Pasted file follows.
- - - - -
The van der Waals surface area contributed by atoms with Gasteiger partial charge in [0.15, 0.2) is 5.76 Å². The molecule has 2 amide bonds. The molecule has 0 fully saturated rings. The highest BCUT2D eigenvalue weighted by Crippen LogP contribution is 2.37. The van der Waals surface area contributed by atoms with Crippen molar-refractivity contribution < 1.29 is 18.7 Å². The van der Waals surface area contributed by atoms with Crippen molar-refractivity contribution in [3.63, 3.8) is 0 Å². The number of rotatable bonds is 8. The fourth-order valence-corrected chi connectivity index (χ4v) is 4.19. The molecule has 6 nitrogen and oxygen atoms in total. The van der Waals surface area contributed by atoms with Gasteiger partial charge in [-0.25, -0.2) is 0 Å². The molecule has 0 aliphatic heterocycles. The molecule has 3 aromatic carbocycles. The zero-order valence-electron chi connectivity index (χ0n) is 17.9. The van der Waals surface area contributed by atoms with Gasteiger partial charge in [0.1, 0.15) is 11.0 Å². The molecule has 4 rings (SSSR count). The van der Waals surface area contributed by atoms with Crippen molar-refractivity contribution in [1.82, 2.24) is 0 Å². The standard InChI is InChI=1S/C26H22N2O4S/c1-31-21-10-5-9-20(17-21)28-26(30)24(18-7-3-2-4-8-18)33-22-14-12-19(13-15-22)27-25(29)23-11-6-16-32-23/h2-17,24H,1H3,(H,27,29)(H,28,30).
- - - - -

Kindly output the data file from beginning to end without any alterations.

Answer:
The van der Waals surface area contributed by atoms with Gasteiger partial charge in [0.15, 0.2) is 5.76 Å². The molecule has 2 amide bonds. The molecule has 0 fully saturated rings. The highest BCUT2D eigenvalue weighted by Crippen LogP contribution is 2.37. The van der Waals surface area contributed by atoms with Crippen molar-refractivity contribution < 1.29 is 18.7 Å². The van der Waals surface area contributed by atoms with Crippen molar-refractivity contribution in [3.63, 3.8) is 0 Å². The number of rotatable bonds is 8. The fourth-order valence-corrected chi connectivity index (χ4v) is 4.19. The molecule has 6 nitrogen and oxygen atoms in total. The van der Waals surface area contributed by atoms with Gasteiger partial charge in [-0.25, -0.2) is 0 Å². The molecule has 0 aliphatic heterocycles. The molecule has 3 aromatic carbocycles. The zero-order valence-electron chi connectivity index (χ0n) is 17.9. The van der Waals surface area contributed by atoms with Gasteiger partial charge in [0.1, 0.15) is 11.0 Å². The molecule has 4 rings (SSSR count). The van der Waals surface area contributed by atoms with Crippen molar-refractivity contribution in [1.82, 2.24) is 0 Å². The standard InChI is InChI=1S/C26H22N2O4S/c1-31-21-10-5-9-20(17-21)28-26(30)24(18-7-3-2-4-8-18)33-22-14-12-19(13-15-22)27-25(29)23-11-6-16-32-23/h2-17,24H,1H3,(H,27,29)(H,28,30).